By Tyler Leigh Vivier

On 1 June the Cape Town City Council will have a meeting to look at the planned level-4 water restrictions that will be put in place.

Xanthea Limberg, Mayco member for informal settlements, water and waste services, says everyone should be using no more than 100 litres of water a day – starting today!

Even though level-4 water restrictions have not been put into place yet, she encourages everyone to start the restricting their water usage to 100 litres per day from today.

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On 16 May 2017, the dam water level was 21.6%, so that means 11.6% of usable water

“Unfortunately, there is still an increase in consumption. We are sitting at 710 litres of collective use per day. And that is obviously a result of the heat. As it gets hotter, the people tend to consume more water.”

“We are urging residents to only use drinkable or municipal water for essential purposes. And this is what is entailed in the level-4 water restrictions that will be going to our mayoral committee meeting today for consideration and recommendation for council to implement.”

“It includes no watering or irrigation with municipal drinking water allowed at all. Previously, in level 3b, we allowed our customers to water on a Tuesday and a Saturday between certain hours. That is no longer allowed.” – Xanthea Limberg, Mayco member

As for the reported water leaks around the Western Cape, water response teams have been jacked up. The response times should be improving. She encourages anyone to make personal contact with her if there are any delays in response.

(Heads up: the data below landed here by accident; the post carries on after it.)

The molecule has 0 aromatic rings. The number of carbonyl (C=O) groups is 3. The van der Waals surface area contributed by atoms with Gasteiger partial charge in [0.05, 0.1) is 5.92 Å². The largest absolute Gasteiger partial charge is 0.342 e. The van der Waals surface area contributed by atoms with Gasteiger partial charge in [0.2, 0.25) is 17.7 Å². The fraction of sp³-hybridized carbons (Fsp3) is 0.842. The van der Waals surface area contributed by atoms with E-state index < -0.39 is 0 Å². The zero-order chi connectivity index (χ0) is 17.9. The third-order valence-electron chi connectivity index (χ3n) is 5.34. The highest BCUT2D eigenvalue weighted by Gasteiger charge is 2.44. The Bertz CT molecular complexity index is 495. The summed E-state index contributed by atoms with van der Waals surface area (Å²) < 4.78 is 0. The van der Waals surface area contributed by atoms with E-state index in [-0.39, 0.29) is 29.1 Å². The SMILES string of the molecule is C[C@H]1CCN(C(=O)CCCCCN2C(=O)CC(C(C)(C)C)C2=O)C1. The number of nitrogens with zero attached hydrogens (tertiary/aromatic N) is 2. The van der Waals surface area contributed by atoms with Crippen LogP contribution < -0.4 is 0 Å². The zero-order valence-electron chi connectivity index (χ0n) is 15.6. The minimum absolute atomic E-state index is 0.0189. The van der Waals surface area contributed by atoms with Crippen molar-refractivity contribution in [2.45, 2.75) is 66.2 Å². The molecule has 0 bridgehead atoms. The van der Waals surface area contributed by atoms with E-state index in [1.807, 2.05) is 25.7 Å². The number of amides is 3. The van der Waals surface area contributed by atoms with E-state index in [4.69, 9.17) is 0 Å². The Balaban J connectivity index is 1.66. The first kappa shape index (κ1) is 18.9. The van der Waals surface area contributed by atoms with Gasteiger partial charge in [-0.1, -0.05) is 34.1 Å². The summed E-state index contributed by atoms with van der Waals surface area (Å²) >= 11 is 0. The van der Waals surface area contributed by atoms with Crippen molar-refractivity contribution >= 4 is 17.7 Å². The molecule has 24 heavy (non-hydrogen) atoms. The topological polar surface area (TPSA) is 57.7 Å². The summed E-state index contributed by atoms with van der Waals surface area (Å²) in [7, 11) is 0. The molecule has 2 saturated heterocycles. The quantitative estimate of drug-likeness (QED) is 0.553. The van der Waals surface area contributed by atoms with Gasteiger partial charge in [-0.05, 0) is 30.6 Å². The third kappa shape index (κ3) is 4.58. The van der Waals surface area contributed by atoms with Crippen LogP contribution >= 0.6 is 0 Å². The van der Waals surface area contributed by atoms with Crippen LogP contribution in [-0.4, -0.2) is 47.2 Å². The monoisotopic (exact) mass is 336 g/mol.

Water restrictions being put into place:

  • Flush your toilets manually with buckets using grey water, rain water or other non-drinking water.
  • No irrigation with municipal water allowed at all.
  • No washing of vehicles, trailers, caravans or boats using municipal water. May only use non-drinking water or waterless products
  • No topping up or filling of swimming pools at all, either manually or automatically.
  • Consumers encouraged to use 100 litres per day per person.
  • Those using boreholes or treated effluent water, spring water or well points are encouraged not to irrigate within seven days after rainfall.

Know your relationship with water:

Knowing where your highest consumption lies is the first place to start making changes.

These are the daily water consumption stats for an average household:

  • A bath: 150-300 litres
  • Shower: 50-100 litres
  • Flushing a toilet: 10 litres
  • Washing dishes by hand: 23 litres
  • Dishwasher: 20-40 litres.
  • Washing machine: 40-80 litres
  • Defrosting food under the tap: 25-50 litres
  • Leaving the water running for 1,5 minutes while you brush your teeth: can use more than 18 litres.
  • Washing your car with a hose: 200-500 litres.

While 100 litres doesn’t seem like much looking at the list above, if we all reduce our water usage, we become a part of the solution and can make a meaningful contribution.